Hooliganism and Police Tactics
AbstractIn this paper, we introduce a model of hooliganism to study how different types of policing can be expected to affect violence and the number of hooligans in violent supporter clubs. Hooligans differ in their preferred level of fighting, and obtain utility also from social identity that belonging to a supporter club gives. We find that an increase in discriminative policing, like intelligence units, always reduces violence. Indiscriminate policing, such as the use of teargas or random jailing of potential law breakers, may, however, backfire and result in smaller and more brutal groups. Copyright � 2009 Wiley Periodicals, Inc..
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Bibliographic InfoArticle provided by Association for Public Economic Theory in its journal Journal of Public Economic Theory.
Volume (Year): 11 (2009)
Issue (Month): 3 (06)
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- Robert Dur & Joël Van Der Weele, 2013.
"Status-Seeking in Criminal Subcultures and the Double Dividend of Zero-Tolerance,"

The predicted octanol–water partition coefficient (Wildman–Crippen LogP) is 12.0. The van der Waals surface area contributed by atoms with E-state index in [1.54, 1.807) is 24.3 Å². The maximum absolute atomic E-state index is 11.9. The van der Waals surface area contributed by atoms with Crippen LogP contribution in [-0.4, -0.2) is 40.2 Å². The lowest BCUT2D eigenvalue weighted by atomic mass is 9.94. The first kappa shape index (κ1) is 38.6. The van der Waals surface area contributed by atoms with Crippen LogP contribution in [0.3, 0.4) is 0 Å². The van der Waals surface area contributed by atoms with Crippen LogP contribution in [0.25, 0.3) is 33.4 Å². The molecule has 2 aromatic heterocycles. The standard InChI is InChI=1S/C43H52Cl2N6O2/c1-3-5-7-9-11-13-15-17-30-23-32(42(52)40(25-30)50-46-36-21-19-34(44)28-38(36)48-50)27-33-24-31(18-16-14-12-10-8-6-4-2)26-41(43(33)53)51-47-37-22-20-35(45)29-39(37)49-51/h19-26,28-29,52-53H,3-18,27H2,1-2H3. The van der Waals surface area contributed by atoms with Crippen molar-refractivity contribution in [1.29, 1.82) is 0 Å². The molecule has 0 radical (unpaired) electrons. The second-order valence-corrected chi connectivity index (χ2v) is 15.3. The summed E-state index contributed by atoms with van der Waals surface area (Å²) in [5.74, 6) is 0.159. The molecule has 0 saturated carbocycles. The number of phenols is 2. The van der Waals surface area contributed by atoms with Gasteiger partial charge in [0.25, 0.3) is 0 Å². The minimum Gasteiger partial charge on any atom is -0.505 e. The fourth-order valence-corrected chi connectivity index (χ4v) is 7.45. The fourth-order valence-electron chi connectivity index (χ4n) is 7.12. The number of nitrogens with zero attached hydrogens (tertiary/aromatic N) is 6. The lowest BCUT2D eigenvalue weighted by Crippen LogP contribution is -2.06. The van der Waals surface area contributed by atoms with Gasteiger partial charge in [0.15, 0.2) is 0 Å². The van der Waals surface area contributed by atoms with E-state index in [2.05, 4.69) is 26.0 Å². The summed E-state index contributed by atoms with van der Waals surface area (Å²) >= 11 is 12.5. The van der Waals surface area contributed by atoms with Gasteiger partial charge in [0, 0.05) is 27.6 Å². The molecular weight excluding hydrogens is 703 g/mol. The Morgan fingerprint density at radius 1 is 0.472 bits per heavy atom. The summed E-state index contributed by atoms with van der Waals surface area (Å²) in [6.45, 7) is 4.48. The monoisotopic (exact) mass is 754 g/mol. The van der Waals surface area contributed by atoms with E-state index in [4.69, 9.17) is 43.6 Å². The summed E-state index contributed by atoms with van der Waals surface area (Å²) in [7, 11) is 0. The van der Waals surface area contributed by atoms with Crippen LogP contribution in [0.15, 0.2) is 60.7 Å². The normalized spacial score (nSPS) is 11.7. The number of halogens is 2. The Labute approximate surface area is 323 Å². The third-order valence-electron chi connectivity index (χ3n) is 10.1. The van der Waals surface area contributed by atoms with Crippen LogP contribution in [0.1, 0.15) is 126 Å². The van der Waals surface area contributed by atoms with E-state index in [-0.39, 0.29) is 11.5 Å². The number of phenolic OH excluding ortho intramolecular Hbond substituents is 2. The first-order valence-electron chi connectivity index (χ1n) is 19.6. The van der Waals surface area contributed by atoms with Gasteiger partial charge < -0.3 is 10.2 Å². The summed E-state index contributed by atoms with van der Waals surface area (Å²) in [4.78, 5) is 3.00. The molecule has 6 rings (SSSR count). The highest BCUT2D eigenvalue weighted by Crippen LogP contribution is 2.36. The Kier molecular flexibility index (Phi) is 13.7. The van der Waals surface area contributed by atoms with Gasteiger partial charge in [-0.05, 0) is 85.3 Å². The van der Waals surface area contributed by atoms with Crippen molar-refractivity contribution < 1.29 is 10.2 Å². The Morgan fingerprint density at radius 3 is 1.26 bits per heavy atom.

Journal of Public Economic Theory,
Association for Public Economic Theory, vol. 15(1), pages 77-93, 02.
- Robert Dur, 2006. "Status-Seeking in Criminal Subcultures and the Double Dividend of Zero-Tolerance," CESifo Working Paper Series 1762, CESifo Group Munich.
- Dur, Robert & van der Weele, Joël, 2011. "Status-Seeking in Criminal Subcultures and the Double Dividend of Zero-Tolerance," IZA Discussion Papers 5484, Institute for the Study of Labor (IZA).
- Panu Poutvaara & Mikael Priks, 2011. "Unemployment and gang crime: can prosperity backfire?," Economics of Governance, Springer, vol. 12(3), pages 259-273, September.
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